A false sense of security is the only kind there is
We were moving our stuff into the condo for our annual stay at the beach when the owner of the unit next door ambles over. “We’ve just retired,” he says, “We’re set for life.” This would have been an unseemly bit of braggadocio in any circumstance, but I’d hardly met the guy. He tells me he and his wife were teachers. They looked to be fiftyish, and apparently had opted for early retirement.
Well, it was the summer of ’99. The NASDASQ was elevating in parabolic fashion. You could tell where the optimism came from. No doubt, they were certain that Microsoft, Dell Computer, Cisco Systems, Netscape and a host of other dot coms in their TIA-CREFF accounts would keep them in shrimp ‘n grits well into their dotage. No idea how it’s actually played out for them. We go back every year and they’re not around.
Expectations ran high at the start of the millennium, but that was then. Even though the market has yet to head down into the serious part of the bear phase, social mood is out in front with growing apprehension about the future. There is ample reason. Almost every aspect of the economy is sucking wind. Krugman wrote:
“…what ails the U.S. economy right now isn’t lack of productive capacity, but lack of demand. The housing bust, the overhang of household debt and ill-timed cuts in public spending have created a situation in which nobody wants to spend; and because your spending is my income and my spending is your income, this leads to a depressed economy over all…”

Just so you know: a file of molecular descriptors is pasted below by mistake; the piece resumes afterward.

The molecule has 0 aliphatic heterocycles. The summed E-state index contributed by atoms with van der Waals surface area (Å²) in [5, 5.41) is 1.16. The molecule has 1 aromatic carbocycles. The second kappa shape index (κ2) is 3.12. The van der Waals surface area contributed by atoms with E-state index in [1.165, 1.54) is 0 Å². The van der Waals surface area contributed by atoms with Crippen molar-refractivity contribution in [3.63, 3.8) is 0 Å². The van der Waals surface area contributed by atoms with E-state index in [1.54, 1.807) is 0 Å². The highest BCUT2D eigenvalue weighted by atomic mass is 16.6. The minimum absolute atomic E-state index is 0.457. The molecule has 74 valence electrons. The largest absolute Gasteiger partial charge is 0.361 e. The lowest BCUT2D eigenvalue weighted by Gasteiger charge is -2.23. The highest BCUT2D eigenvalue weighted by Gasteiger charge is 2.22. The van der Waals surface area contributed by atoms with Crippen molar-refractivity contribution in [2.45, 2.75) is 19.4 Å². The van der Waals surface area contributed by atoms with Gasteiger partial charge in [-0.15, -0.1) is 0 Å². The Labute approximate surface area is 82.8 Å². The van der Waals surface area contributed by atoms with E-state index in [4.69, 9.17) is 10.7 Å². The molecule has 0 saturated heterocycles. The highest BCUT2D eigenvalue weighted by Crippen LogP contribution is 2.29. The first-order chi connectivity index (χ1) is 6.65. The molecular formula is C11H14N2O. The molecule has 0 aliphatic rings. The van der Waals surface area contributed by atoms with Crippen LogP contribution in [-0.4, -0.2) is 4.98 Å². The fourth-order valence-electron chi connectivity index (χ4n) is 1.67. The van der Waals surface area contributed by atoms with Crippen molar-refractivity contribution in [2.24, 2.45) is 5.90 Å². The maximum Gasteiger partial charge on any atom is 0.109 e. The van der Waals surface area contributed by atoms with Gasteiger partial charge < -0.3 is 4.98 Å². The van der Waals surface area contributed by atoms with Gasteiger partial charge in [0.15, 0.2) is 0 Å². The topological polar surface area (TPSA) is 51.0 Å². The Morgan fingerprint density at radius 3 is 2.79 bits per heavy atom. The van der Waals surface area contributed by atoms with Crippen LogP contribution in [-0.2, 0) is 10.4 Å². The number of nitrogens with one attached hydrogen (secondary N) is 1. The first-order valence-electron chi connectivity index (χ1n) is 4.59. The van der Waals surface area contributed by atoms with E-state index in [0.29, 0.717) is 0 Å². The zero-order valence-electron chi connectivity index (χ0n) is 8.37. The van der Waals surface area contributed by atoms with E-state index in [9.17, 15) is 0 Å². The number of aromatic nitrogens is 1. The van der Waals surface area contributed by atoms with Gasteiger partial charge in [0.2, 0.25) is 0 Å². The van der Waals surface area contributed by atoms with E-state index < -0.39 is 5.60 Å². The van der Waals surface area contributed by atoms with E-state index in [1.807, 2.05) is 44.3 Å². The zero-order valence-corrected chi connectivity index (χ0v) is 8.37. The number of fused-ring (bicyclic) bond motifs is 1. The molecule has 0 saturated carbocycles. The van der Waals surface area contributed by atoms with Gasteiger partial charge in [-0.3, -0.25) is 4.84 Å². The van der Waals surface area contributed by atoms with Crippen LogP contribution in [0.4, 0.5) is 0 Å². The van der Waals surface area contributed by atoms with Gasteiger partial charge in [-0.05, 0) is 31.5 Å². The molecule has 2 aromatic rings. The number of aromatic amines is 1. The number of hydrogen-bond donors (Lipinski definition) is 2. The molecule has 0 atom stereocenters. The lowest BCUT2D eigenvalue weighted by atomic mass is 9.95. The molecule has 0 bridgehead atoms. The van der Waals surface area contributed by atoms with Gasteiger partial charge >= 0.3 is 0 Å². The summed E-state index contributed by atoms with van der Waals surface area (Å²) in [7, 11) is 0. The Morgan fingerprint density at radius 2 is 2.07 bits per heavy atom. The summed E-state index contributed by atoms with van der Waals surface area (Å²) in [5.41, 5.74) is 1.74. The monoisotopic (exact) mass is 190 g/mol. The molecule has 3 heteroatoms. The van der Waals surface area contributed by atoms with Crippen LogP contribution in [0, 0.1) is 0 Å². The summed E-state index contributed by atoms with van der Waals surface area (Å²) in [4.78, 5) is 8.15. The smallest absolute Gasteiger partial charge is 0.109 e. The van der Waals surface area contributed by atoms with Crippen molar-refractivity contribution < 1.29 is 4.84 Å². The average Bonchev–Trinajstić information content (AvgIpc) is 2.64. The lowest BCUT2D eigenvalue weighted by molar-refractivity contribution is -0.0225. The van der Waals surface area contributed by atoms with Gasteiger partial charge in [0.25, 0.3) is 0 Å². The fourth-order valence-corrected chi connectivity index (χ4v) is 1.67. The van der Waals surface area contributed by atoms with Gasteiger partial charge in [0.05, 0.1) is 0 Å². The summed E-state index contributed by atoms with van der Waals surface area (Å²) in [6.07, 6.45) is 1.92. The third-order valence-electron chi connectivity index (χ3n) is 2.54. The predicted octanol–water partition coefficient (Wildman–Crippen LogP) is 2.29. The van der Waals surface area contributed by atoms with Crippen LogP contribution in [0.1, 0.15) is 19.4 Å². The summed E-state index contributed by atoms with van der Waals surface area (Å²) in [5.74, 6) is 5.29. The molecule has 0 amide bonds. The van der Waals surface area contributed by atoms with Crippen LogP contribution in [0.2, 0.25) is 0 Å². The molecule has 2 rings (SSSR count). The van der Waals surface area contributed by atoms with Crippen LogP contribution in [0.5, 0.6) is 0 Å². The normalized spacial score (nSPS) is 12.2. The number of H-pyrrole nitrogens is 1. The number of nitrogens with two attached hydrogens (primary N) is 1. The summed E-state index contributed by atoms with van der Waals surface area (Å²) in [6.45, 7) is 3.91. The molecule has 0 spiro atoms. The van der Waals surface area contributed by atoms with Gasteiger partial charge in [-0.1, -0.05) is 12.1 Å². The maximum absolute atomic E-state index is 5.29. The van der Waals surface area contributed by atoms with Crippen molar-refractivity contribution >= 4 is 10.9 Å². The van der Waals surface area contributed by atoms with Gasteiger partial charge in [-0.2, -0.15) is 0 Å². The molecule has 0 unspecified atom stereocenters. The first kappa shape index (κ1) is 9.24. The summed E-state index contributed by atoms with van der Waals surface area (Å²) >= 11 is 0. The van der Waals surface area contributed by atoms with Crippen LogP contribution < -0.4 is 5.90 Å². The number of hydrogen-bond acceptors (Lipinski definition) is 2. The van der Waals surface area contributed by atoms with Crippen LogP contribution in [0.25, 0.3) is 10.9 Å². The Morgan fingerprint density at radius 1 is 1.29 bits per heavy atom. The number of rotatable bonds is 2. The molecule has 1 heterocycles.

This is the real deal and it’s not going away anytime soon. Long before things improve, the markets will join in and head down until they overreach on the downside in proportion to the upside mania of the recent past. Retirement accounts will wither, further reducing demand and increasing joblessness. Paint any picture we want of the next ten years, we won’t be able to make it as bleak as it’s gonna be.
The standard reaction to big trouble is denial. But that won’t do. It’s a sure recipe for ending up as roadkill. Laurence Gonzales (Deep Survival, Who Lives, Who dies and Why), tells us that the first rule followed by good survivors is Look, See and Believe.
We can all make a plan. First thing is to “accept the brutal facts of our current reality, but never doubt that we will prevail “( Stockdale). If we’ve got the above firmly in our minds, we’ve got the first, most important tool for surviving: we’re not bullshitting ourselves. Armed with a realistic appraisal of the outlook, we can not only survive, we have an excellent chance of thriving.
The reality is that many people entering retirement age are going to come up short in their retirement accounts. A high percentage of pension funds are underfunded, and a weak stock market will worsen the situation. Major insurance companies have recently been called out for overstating their balance sheets. MetLife was mentioned. They administer my pension. So we have to think about getting redundancy into our income streams. The time to start the plan is now.